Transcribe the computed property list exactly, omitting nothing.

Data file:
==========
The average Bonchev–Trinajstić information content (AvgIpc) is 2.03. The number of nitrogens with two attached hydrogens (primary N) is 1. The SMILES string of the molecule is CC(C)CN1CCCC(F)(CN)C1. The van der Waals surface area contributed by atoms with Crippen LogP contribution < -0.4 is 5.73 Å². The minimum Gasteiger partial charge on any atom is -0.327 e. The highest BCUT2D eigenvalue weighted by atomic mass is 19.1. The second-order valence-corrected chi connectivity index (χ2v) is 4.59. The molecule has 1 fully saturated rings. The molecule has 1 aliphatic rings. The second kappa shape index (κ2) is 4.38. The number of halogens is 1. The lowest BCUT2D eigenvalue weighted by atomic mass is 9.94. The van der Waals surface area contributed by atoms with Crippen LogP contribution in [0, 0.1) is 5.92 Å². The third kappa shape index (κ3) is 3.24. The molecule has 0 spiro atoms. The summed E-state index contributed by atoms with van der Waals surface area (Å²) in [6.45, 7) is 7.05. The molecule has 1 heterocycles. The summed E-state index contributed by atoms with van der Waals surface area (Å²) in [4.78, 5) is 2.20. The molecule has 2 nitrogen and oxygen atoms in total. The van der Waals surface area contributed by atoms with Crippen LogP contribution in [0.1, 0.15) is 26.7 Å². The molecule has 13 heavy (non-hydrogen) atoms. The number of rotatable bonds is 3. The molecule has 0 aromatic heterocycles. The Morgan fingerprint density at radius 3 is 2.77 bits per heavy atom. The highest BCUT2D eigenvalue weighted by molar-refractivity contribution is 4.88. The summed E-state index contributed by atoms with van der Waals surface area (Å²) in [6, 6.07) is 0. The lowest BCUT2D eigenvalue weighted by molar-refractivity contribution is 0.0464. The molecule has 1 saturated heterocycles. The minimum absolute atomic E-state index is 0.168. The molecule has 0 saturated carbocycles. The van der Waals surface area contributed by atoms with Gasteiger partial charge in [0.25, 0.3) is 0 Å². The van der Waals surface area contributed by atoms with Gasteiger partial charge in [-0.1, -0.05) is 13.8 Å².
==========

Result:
The average Bonchev–Trinajstić information content (AvgIpc) is 2.03. The number of nitrogens with two attached hydrogens (primary N) is 1. The SMILES string of the molecule is CC(C)CN1CCCC(F)(CN)C1. The van der Waals surface area contributed by atoms with Crippen LogP contribution < -0.4 is 5.73 Å². The minimum Gasteiger partial charge on any atom is -0.327 e. The highest BCUT2D eigenvalue weighted by atomic mass is 19.1. The second-order valence-corrected chi connectivity index (χ2v) is 4.59. The molecule has 1 fully saturated rings. The molecule has 1 aliphatic rings. The second kappa shape index (κ2) is 4.38. The number of halogens is 1. The lowest BCUT2D eigenvalue weighted by atomic mass is 9.94. The van der Waals surface area contributed by atoms with Crippen LogP contribution in [0, 0.1) is 5.92 Å². The third kappa shape index (κ3) is 3.24. The molecule has 0 spiro atoms. The summed E-state index contributed by atoms with van der Waals surface area (Å²) in [6.45, 7) is 7.05. The molecule has 1 heterocycles. The summed E-state index contributed by atoms with van der Waals surface area (Å²) in [4.78, 5) is 2.20. The molecule has 2 nitrogen and oxygen atoms in total. The van der Waals surface area contributed by atoms with Crippen LogP contribution in [0.1, 0.15) is 26.7 Å². The molecule has 13 heavy (non-hydrogen) atoms. The number of rotatable bonds is 3. The molecule has 0 aromatic heterocycles. The Morgan fingerprint density at radius 3 is 2.77 bits per heavy atom. The highest BCUT2D eigenvalue weighted by molar-refractivity contribution is 4.88. The summed E-state index contributed by atoms with van der Waals surface area (Å²) in [6, 6.07) is 0. The lowest BCUT2D eigenvalue weighted by molar-refractivity contribution is 0.0464. The molecule has 1 saturated heterocycles. The minimum absolute atomic E-state index is 0.168. The molecule has 0 saturated carbocycles. The van der Waals surface area contributed by atoms with Gasteiger partial charge in [0.25, 0.3) is 0 Å². The van der Waals surface area contributed by atoms with Gasteiger partial charge in [-0.1, -0.05) is 13.8 Å².